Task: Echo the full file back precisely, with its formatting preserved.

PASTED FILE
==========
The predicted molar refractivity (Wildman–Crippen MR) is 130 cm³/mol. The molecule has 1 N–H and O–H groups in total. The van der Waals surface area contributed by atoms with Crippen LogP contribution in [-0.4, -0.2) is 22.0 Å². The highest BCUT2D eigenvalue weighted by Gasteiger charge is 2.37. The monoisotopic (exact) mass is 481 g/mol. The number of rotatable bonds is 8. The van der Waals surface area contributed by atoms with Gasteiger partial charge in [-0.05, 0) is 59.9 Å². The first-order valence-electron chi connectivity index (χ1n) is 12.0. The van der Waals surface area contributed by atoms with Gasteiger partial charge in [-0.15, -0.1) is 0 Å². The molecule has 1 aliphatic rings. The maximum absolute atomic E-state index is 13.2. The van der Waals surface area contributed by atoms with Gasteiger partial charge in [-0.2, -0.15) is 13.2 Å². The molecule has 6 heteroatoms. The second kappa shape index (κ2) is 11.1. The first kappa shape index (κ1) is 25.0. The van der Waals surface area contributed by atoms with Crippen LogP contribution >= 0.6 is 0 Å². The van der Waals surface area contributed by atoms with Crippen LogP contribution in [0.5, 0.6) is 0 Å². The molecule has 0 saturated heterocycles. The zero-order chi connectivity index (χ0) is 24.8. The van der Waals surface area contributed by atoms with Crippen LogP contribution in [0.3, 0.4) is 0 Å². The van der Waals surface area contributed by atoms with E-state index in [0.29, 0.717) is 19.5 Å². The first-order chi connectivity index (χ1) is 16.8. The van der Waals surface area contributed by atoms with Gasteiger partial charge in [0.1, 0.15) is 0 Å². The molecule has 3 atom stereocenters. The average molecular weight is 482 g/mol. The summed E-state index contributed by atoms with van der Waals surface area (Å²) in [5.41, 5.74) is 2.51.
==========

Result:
The predicted molar refractivity (Wildman–Crippen MR) is 130 cm³/mol. The molecule has 1 N–H and O–H groups in total. The van der Waals surface area contributed by atoms with Crippen LogP contribution in [-0.4, -0.2) is 22.0 Å². The highest BCUT2D eigenvalue weighted by Gasteiger charge is 2.37. The monoisotopic (exact) mass is 481 g/mol. The number of rotatable bonds is 8. The van der Waals surface area contributed by atoms with Gasteiger partial charge in [-0.05, 0) is 59.9 Å². The first-order valence-electron chi connectivity index (χ1n) is 12.0. The van der Waals surface area contributed by atoms with Gasteiger partial charge in [-0.15, -0.1) is 0 Å². The molecule has 1 aliphatic rings. The maximum absolute atomic E-state index is 13.2. The van der Waals surface area contributed by atoms with Gasteiger partial charge in [-0.2, -0.15) is 13.2 Å². The molecule has 6 heteroatoms. The second kappa shape index (κ2) is 11.1. The first kappa shape index (κ1) is 25.0. The van der Waals surface area contributed by atoms with Crippen LogP contribution >= 0.6 is 0 Å². The van der Waals surface area contributed by atoms with Crippen LogP contribution in [0.5, 0.6) is 0 Å². The molecule has 0 saturated heterocycles. The zero-order chi connectivity index (χ0) is 24.8. The van der Waals surface area contributed by atoms with Crippen LogP contribution in [0.3, 0.4) is 0 Å². The van der Waals surface area contributed by atoms with E-state index in [0.29, 0.717) is 19.5 Å². The first-order chi connectivity index (χ1) is 16.8. The van der Waals surface area contributed by atoms with Gasteiger partial charge in [0.1, 0.15) is 0 Å². The molecule has 3 atom stereocenters. The average molecular weight is 482 g/mol. The summed E-state index contributed by atoms with van der Waals surface area (Å²) in [5.41, 5.74) is 2.51.